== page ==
Format

Send to

Choose Destination
J Clin Pharmacol. 2016 Oct;56(10):1307-12. doi: 10.1002/jcph.728. Epub 2016 Apr 8.

The Use of Dried Blood Spots for Pharmacokinetic Monitoring of Vemurafenib Treatment in Melanoma Patients.

Author information

1
Department of Pharmacy & Pharmacology, Antoni van Leeuwenhoek/The Netherlands Cancer Institute and MC Slotervaart, Amsterdam, The Netherlands. cynthianijenhuis@gmail.com.
2
Department of Pharmacy & Pharmacology, Antoni van Leeuwenhoek/The Netherlands Cancer Institute and MC Slotervaart, Amsterdam, The Netherlands.
3
Division of Clinical Pharmacology, Department of Medical Oncology, The Netherlands Cancer Institute, Amsterdam, The Netherlands.
4
Division of Immunology, Department of Medical Oncology, The Netherlands Cancer Institute, Amsterdam, The Netherlands.
5
Division of Pharmacoepidemiology and Clinical Pharmacology, Faculty of Science, Department of Pharmaceutical Sciences, Utrecht University, Utrecht, The Netherlands.

Abstract

Pharmacokinetic monitoring is increasingly becoming an important part of clinical care of tyrosine kinase inhibitor treatment. Vemurafenib is an oral tyrosine kinase inhibitor that inhibits mutated serine/threonine protein kinase B-Raf (BRAF) and is approved for the treatment of adult patients with BRAF V600 mutation-positive unresectable or metastatic melanoma. The aim of this study was to establish the relationship between dried blood spot (DBS) and plasma concentrations of vemurafenib to enable the use of DBS sampling, which is a minimally invasive form of sample collection. In total, 43 paired plasma and DBS samples (in duplicate) were obtained from 8 melanoma patients on vemurafenib therapy and were analyzed using high-performance liquid chromatography-tandem mass spectrometry. Plasma concentrations were predicted from the DBS concentrations using 2 methods: (1) individual hematocrit correction and blood cell-to-plasma partitioning and (2) the calculated slope explaining the relationship between DBS and plasma concentrations (without individual hematocrit correction). Vemurafenib DBS concentrations and plasma concentrations showed a strong correlation (r = 0.964), and the relationship could be described by ([vemurafenib]plasma = [vemurafenib]DBS /0.64). The predicted plasma concentrations were within ±20% of the analyzed plasma concentrations in 97% and 100% of the samples for the methods with and without hematocrit correction, respectively. In conclusion, DBS concentrations and plasma concentrations of vemurafenib are highly correlated. Plasma concentrations can be predicted from DBS concentration using the blood cell-to-plasma partition and the average hematocrit value of this cohort (0.40 L/L). DBS sampling for pharmacokinetic monitoring of vemurafenib treatment can be used in clinical practice.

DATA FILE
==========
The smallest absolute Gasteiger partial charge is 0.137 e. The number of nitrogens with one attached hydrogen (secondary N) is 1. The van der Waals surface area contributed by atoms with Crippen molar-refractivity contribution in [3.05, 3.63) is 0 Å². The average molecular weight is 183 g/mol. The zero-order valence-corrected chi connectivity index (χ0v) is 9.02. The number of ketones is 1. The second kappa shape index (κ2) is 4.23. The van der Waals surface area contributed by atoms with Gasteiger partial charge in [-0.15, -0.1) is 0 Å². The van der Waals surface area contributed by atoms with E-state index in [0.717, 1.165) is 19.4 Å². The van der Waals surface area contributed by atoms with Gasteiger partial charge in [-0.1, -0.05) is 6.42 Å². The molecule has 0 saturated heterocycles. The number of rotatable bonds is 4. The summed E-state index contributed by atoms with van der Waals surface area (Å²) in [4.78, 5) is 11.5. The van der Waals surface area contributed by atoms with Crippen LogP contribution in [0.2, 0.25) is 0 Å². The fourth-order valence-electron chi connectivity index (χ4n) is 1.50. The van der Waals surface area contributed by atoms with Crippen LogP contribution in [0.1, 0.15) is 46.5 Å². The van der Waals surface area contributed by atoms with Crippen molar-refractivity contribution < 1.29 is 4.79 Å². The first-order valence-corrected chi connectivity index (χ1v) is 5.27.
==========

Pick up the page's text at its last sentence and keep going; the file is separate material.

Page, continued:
KEYWORDS:

bioanalysis; dried blood spot; pharmacokinetics; therapeutic drug monitoring; vemurafenib

PMID:
26918324
DOI:
10.1002/jcph.728
[Indexed for MEDLINE]

Supplemental Content

Full text links

Icon for Wiley
Loading ...
Support Center